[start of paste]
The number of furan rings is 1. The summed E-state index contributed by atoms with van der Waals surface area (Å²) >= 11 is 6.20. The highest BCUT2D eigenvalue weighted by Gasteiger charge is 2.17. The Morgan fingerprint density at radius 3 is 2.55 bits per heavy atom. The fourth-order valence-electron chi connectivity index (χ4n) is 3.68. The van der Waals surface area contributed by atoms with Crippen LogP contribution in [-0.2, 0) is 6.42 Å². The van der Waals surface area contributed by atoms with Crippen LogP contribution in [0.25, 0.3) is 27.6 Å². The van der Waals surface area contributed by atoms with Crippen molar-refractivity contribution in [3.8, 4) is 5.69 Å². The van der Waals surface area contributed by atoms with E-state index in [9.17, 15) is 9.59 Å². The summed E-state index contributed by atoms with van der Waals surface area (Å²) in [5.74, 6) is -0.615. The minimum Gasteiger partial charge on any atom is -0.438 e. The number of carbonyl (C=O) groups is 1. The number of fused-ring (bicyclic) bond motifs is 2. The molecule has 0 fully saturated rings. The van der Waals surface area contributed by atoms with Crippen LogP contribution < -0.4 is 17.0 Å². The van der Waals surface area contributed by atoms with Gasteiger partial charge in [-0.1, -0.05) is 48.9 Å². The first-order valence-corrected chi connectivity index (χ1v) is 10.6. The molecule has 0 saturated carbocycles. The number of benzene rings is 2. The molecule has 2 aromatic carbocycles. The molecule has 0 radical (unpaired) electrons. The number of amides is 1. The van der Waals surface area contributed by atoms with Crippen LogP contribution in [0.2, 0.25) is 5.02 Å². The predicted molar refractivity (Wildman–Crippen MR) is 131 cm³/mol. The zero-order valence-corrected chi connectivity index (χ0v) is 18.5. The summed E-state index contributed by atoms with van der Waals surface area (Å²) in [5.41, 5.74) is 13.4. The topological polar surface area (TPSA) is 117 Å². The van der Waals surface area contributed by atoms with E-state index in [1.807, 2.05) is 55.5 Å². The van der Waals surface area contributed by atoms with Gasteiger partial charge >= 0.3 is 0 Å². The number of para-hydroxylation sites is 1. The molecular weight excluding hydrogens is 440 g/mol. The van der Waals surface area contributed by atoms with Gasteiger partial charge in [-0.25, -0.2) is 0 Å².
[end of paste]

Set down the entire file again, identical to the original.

The number of furan rings is 1. The summed E-state index contributed by atoms with van der Waals surface area (Å²) >= 11 is 6.20. The highest BCUT2D eigenvalue weighted by Gasteiger charge is 2.17. The Morgan fingerprint density at radius 3 is 2.55 bits per heavy atom. The fourth-order valence-electron chi connectivity index (χ4n) is 3.68. The van der Waals surface area contributed by atoms with Crippen LogP contribution in [-0.2, 0) is 6.42 Å². The van der Waals surface area contributed by atoms with Crippen LogP contribution in [0.25, 0.3) is 27.6 Å². The van der Waals surface area contributed by atoms with Crippen molar-refractivity contribution in [3.8, 4) is 5.69 Å². The van der Waals surface area contributed by atoms with E-state index in [9.17, 15) is 9.59 Å². The summed E-state index contributed by atoms with van der Waals surface area (Å²) in [5.74, 6) is -0.615. The minimum Gasteiger partial charge on any atom is -0.438 e. The number of carbonyl (C=O) groups is 1. The number of fused-ring (bicyclic) bond motifs is 2. The molecule has 0 fully saturated rings. The van der Waals surface area contributed by atoms with Crippen LogP contribution < -0.4 is 17.0 Å². The van der Waals surface area contributed by atoms with Gasteiger partial charge in [-0.1, -0.05) is 48.9 Å². The first-order valence-corrected chi connectivity index (χ1v) is 10.6. The molecule has 0 saturated carbocycles. The number of benzene rings is 2. The molecule has 2 aromatic carbocycles. The molecule has 0 radical (unpaired) electrons. The number of amides is 1. The van der Waals surface area contributed by atoms with Crippen LogP contribution in [0.2, 0.25) is 5.02 Å². The predicted molar refractivity (Wildman–Crippen MR) is 131 cm³/mol. The zero-order valence-corrected chi connectivity index (χ0v) is 18.5. The summed E-state index contributed by atoms with van der Waals surface area (Å²) in [5.41, 5.74) is 13.4. The topological polar surface area (TPSA) is 117 Å². The van der Waals surface area contributed by atoms with E-state index in [1.807, 2.05) is 55.5 Å². The van der Waals surface area contributed by atoms with Gasteiger partial charge >= 0.3 is 0 Å². The number of para-hydroxylation sites is 1. The molecular weight excluding hydrogens is 440 g/mol. The van der Waals surface area contributed by atoms with Gasteiger partial charge in [-0.25, -0.2) is 0 Å².